More on John Latschar

There is no one I respect more in the NPS than John Hennessy, who is chief historian at the Fredericksburg and Spotsylvania National Military Park. John offered the following as an assessment of Latschar’s tenure at Gettysburg. You will notice that his observations stand in sharp contrast with the comments found over at Eric Wittenberg’s blog.

Speaking from the narrow (though important) perspective of one who helps manage a battlefield landscape that is also a national park, John Latschar is the most important superintendent any NPS battlefield site has had in our lifetime. Through the park’s GMP and the rigorous implementation that followed it, he was the key figure in:

- Establishing the primacy of wartime resources and landscapes over all else–a point much in debate for a very long time.

- The reclamation of the patterns of forest and field at Gettysburg have made it possible for all other sites to seriously consider and pursue such a course–something, again, that was, in the mid-1990s, only a faint dream.

- Regardless of what you think about the park’s approach to interpreting the battle and Civil War, Gettysburg has helped re-establish the importance of interpretation, and especially the many reasons why these places matter (or ought to) to the nation. What the NPS does in the way of interpretation may not much interest those already immersed in the story (though I think it really does–there are few things as compelling as a powerful interpretive program delivered on-site, no matter how many times you’ve been there), but it is everything to the bulk of a park’s visitors. Otherwise, these places are just fields and forest without significance.

Think back fifteen years. All of these issues were much in debate. Our battlefield landscapes threatened to become little more than museums of commemorative expression, with the resources related to the battle managed and interpreted with the same earnestness that we devote to CCC culverts, 1964 visitor centers, and postwar forests. While many people have had something to do with the reordering of our priorities, Gettysburg under John Latschar’s watch have given those reordered priorities tangible form–much to the benefit to park visitors, both casual and hard-core.

4 responses... add one

Kevin,

I don’t dispute a single one of John Hennessy’s words. Indeed, I have always acknowledged Latschar’s contributions to the park at Gettysburg. I have my own reasons to despise the man personally, but they actually don’t factor into my disgust at his engaging in a major conflict of interest at taxpayer expense.

I note that John’s comment did NOT address that issue. The conflict of interest is what bothers me. Irrespective of his contributions to the park, the conflict of interest is just plain wrong.

Eric

Thanks Eric. It would help if you could explain exactly what that conflict of interest involves. Apparently, the people who offered him the job don’t see a conflict and they, more than anyone else, would be sensitive to such issues. It seems to me the best argument that can be made against the appointment has been put forward by Jenny who suggested that he is now too polarizing of a leader.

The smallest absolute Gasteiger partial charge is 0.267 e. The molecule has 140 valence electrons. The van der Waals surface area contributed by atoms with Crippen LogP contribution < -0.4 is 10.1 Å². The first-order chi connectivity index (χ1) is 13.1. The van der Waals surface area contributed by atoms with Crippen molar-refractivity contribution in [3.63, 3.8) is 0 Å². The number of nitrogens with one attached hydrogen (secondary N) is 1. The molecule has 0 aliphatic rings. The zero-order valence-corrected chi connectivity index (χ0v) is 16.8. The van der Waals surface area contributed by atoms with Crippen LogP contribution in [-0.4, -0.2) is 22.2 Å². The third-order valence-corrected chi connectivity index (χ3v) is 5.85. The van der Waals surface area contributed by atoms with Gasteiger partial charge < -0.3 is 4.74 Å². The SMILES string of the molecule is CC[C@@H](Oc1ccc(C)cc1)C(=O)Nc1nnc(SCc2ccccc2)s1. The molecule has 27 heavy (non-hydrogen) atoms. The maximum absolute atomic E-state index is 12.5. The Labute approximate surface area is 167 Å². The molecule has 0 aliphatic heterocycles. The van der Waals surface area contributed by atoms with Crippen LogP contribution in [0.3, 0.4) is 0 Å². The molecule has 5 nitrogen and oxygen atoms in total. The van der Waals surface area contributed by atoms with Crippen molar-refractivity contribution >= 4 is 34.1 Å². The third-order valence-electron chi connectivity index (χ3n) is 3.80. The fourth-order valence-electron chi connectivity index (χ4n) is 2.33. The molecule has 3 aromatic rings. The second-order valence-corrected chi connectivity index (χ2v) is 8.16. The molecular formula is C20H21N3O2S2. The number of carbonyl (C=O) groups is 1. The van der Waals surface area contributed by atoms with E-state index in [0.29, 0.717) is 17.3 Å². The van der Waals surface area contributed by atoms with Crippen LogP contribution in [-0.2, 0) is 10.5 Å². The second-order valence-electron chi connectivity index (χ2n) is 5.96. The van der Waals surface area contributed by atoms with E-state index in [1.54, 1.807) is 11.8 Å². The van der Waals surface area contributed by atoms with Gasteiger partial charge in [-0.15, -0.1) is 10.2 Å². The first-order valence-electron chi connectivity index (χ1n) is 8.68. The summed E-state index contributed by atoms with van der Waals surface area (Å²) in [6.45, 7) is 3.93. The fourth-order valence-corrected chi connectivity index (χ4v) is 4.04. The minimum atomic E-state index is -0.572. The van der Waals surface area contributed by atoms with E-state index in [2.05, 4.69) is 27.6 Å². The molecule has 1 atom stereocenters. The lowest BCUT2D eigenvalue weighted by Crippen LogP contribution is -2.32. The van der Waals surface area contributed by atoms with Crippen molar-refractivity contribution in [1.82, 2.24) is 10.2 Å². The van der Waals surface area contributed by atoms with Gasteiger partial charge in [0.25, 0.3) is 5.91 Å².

From the Evening Sun:

Soon after news of Latschar’s new position became public last week, some in the local blogosphere began questioning whether his switch from the public to the private sector equated to a conflict of interest, however. One poster on http://www.boroughvent.com – a forum dedicated to the discussion of Gettysburg issues – linked the site to the Department of Interior’s online ethics
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policy.

Gene Golden, one of BoroughVent’s creators, questioned the ethics of Latschar taking a job – and likely a large salary hike – with an organization he was instrumental in establishing. “On the surface, it sure looks suspect,” Golden said. But Latschar said he sought the approval of ethics officials about three weeks ago, soon after he was approached by Gettysburg Foundation Board of Directors Chairman Robert Kinsley with an offer to take over current President Robert Wilburn’s job. Wilburn told the board of his decision to step down a few months ago.

A board search committee identified Latschar as its top pick to replace Wilburn. Latschar, who has served as superintendent at Gettysburg National Military Park since 1994, will succeed Wilburn beginning March 1. Latschar said Monday that, when he was offered the job, he was unsure about a possible conflict of interest after looking at the department’s post-employment restrictions and anticipated the response of ethics officials would prevent him from accepting the job. At first unsure about whether he wanted the job, Latschar said he then realized he’d be disappointed if he was denied the opportunity. “So then I really started thinking about it,” he said. Latschar said he was “pleased” to receive clearance from ethics officials.

http://www.eveningsun.com/ci_10955323

Wasn’t Latschar, before Gettysburg, either the superintendent or at least in a leadership capacity at Steamtown NHS?

I’m still mixed in reaction to that place in Scranton. While I think our railroad heritage needed a showcase, there might have been some better places to select. Furthermore, even for someone of limited background on the subject (there are two types of trains – those on time and those which are late), I can pick out that most of the “artifacts” on site are Canadian and not American. Sort of hard to pitch the “American History” side of this without somehow making our brothers to the north an honorary 51st state.

But I must admit, when a visitor is allowed to walk inside a working train depot and repair yard, that’s hard to beat. Excellent interpretation in the museum. And the supporting movie was top notch.

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